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Search results for query "images" (29):
Package that resizes and compresses images used with an ASP.NET web site and combines them into CSS sprites
Simple Image Resizing Library
The ImageViewer UserControl is something I created to fill in a gap I experienced in displaying images on my forms. I wanted to be able to zoom in, zoom out, rotate my images and best of all, not having to scale my images down to make it fit inside my forms.
I have looked around and found solutions such as dragging PictureBoxes inside of a panel, potentially good but it had it's issues. With this article I want to share my work to those who might be having this very same issue.
Caching Images in ASP.NET
Generate Thumbnail Images from PDF Documents in .NET
Acquiring images from scanners and Webcams in Visual Studio LightSwitch
Combined Grayscale and Color Images
How to Use Transparent Images and Labels in Windows Forms
Spice Up Your Silverlight and WPF Application Images
Most programmers have a hard time making applications that look interesting and fun. We are great at creating functionality that makes the application do exactly what the user wants, but many applications often look very utilitarian. However, with just a few little XAML tricks, you can make your Silverlight or WPF applications look like an artist had a hand in their creation. In this article I will provide you with a couple of very easy XAML tips that you can use right away to spice up the images in your Silverlight and WPF applications.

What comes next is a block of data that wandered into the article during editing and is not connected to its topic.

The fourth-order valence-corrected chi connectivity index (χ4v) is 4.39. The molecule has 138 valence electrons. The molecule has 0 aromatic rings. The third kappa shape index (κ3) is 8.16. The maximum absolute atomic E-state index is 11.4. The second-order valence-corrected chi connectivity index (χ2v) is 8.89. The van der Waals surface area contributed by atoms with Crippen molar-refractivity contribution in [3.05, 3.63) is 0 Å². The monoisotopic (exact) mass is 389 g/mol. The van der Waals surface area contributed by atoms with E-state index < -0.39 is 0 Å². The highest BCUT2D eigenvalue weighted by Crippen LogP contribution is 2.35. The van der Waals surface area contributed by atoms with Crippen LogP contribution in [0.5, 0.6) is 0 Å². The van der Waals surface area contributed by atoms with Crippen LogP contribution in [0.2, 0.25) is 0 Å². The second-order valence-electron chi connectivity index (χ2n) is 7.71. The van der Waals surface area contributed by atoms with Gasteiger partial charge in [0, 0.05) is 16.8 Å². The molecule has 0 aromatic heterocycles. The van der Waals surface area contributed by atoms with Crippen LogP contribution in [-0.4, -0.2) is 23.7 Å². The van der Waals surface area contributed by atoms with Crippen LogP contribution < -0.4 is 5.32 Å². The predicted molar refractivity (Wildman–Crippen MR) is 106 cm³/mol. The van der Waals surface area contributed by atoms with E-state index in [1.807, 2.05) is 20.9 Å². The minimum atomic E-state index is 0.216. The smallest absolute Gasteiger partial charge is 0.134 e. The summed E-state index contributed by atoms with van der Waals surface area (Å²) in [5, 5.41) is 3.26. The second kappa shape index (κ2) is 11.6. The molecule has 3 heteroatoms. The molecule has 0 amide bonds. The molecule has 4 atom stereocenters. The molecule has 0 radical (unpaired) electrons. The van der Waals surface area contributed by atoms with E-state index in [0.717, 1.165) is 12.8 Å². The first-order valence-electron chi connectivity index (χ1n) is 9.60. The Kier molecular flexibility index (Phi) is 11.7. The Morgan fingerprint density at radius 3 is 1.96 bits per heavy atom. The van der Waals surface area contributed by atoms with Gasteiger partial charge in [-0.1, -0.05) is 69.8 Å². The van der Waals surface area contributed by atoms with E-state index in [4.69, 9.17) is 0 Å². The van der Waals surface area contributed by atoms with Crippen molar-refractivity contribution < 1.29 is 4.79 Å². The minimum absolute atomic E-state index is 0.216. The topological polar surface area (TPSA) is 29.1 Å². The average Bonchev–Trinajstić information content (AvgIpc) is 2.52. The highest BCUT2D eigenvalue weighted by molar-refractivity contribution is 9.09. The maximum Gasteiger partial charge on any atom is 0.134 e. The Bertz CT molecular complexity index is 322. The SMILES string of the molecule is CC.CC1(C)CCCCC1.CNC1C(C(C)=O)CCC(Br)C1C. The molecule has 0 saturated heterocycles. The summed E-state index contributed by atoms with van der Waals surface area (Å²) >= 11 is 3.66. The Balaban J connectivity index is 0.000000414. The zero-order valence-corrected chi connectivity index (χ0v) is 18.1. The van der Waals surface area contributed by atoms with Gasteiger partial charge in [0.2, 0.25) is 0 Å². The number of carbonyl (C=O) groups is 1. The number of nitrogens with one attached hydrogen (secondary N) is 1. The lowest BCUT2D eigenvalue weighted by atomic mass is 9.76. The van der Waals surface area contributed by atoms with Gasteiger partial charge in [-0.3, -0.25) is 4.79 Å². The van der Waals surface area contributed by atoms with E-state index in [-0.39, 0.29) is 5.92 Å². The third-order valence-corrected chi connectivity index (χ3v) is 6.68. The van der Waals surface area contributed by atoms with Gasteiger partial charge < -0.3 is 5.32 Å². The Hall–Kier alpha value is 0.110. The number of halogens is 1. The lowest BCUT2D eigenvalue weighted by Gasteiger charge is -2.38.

Optimize Images Using the ASP.NET Sprite and Image Optimization Framework
The HTML markup of a web page includes the page's textual content, semantic and styling information, and, typically, several references to external resources. External resources are content that is part of web page, but are separate from the web page's markup - things like images, style sheets, script files, Flash videos, and so on. When a browser requests a web page it starts by downloading its HTML. Next, it scans the downloaded HTML for external resources and starts downloading those.
A page with many external resources usually takes longer to completely load than a page with fewer external resources because there is an overhead associated with downloading each external resource. For starters, each external resource requires the browser to make an HTTP request to retrieve the resource. What's more, browsers have a limit as to how many HTTP requests they will make in parallel. For these reasons, a common technique for improving a page's load time is to consolidate external resources in a way to reduce the number of HTTP requests that must be made by the browser to load the page in its entirety.
This article examines the free and open-source ASP.NET Sprite and Image Optimization Framework, which is a project developed by Microsoft for improving a web page's load time by consolidating images into a sprite or by using inline, base-64 encoded images. In a nutshell, this framework makes it easy to implement practices that will improve the load time for a web page that displays several images.